Potty training can be one of the more overwhelming aspects of parenting — lots of parents feel this way! Here are the top 5 pieces of advice many parents wish they had known before potty training their little ones.

  1. There is no “right” age to start potty training. If you’re the parent of a toddler, this is one aspect of potty training that’s bound to leave you scratching your head — especially if your toddler isn’t interested yet. The fact is, there is no “right” time to start potty training. There are, however, some potty training readiness behaviors your child will display, like hiding to pee or poop, pulling at a dirty diaper or being interested in others’ use of the potty. Any of these ringing a bell? It might be time to move forward with your family’s potty training adventure. Our Potty Training Readiness Quiz can help you confirm if it’s time.

    Be sure to keep in mind that potty training requires kids to have certain physical, cognitive and emotional skills. They have to understand when they need to go, get their clothes off and remember all the steps of using the potty.

    And they also need to have developed a sense of wanting to please you by doing the right thing — and please themselves too! Even if your child is physically ready, they might not be emotionally ready. And when that emotional readiness develops, many potty training pros says the process will be much easier.

  2. Every child trains differently. Many parents are baffled when their older child trains right away but their younger one struggles to even acknowledge the potty — or vice versa. Every child is different. The best potty training plan is one that works with your child’s personality. Check out the Pull-Ups® Potty Partnership, a personalized, comprehensive potty training program that’s tailored to work with your child’s unique potty training personality, on their schedule and according to how they learn.
  3. Consistency is key to potty training success. Potty training in both training pants and diapers can be confusing for kids. Diapers are for babies. Pull-Ups® training pants are for Big Kids! Be consistent. When you take your child out of diapers, keep them out of diapers. Pull-Ups® training pants are a symbol of how much your little one has grown. They’re also developmentally appropriate for toddlers because Pull-Ups® training pants allow them to be as independent as possible in the potty learning process.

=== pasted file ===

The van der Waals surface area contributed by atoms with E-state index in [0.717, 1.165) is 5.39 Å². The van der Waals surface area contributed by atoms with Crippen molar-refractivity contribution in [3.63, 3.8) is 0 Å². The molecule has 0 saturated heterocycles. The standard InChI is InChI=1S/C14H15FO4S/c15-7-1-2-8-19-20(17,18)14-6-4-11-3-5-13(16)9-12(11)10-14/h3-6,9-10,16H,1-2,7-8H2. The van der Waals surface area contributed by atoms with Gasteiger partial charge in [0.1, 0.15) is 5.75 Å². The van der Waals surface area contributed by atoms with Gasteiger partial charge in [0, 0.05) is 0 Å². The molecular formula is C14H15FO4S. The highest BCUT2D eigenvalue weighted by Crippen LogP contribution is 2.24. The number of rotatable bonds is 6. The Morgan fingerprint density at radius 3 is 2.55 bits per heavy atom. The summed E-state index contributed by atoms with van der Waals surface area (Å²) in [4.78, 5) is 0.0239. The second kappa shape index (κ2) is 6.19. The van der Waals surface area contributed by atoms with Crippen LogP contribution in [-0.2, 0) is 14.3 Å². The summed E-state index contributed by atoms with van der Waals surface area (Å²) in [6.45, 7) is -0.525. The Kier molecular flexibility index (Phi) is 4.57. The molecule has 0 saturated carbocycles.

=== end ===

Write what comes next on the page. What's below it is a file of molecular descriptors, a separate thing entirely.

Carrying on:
4. Setbacks are a normal part of the meandering journey of potty training. Some kids seem to stay stuck in this “kinda sorta potty trained” phase forever. They’re simply too interested in friends, games and fun to care about a wet bottom. Accidents happen, so try to have some patience and enjoy this important learning journey together with your child.

    If your child goes to daycare or preschool, be sure to send a change of clothes each day — especially if they’ve moved out of Pull-Ups® training pants and into underwear. Send multiple changes if your child is at a spot in their potty training journey where multiple accidents per day are likely. Talk with their teacher about what they’ve seen work for other kids too. Being around toddlers all day means they have far more experience with potty training than the average family!

  5. Potty training doesn’t have to be a drag. As you’re planning how to potty train, remember that fun potty training can include all kinds of games and rewards. From sticker charts and coloring mats to calls from your child’s favorite Disney character, you’ll find lots of ways you and your little one can celebrate and take pride in this important achievement together. If you’re just getting started, check out these fun ways to kick off the potty training journey.

    Be sure to keep your ideas for fun potty training fresh throughout the journey too. While stickers might keep your child engaged in week one, they might not be as exciting a few months later. With the average potty training journey taking about eight months, there’s a good chance you’ll need to switch it up a bit. Try a new game or offer a new reward.

    Be willing to fine-tune your approach if something isn’t working too. If a portable potty chair isn’t working for your child, switch to a child-size potty seat on the toilet — or vice versa. If you have a boy who started peeing sitting down but really wants to stand up, give it a try but consider some easy ways to teach that all-important aiming skill. Let him aim for a piece of “O”-shaped cereal in the toilet, pee in a cup while standing in the bathtub, or “write” his name in the snow.

What’s really important to remember is that potty training is a journey with its own unique rewards and challenges. At the end of the day, you and your little one are learning things together that will help guide you both through the potty training journey and beyond.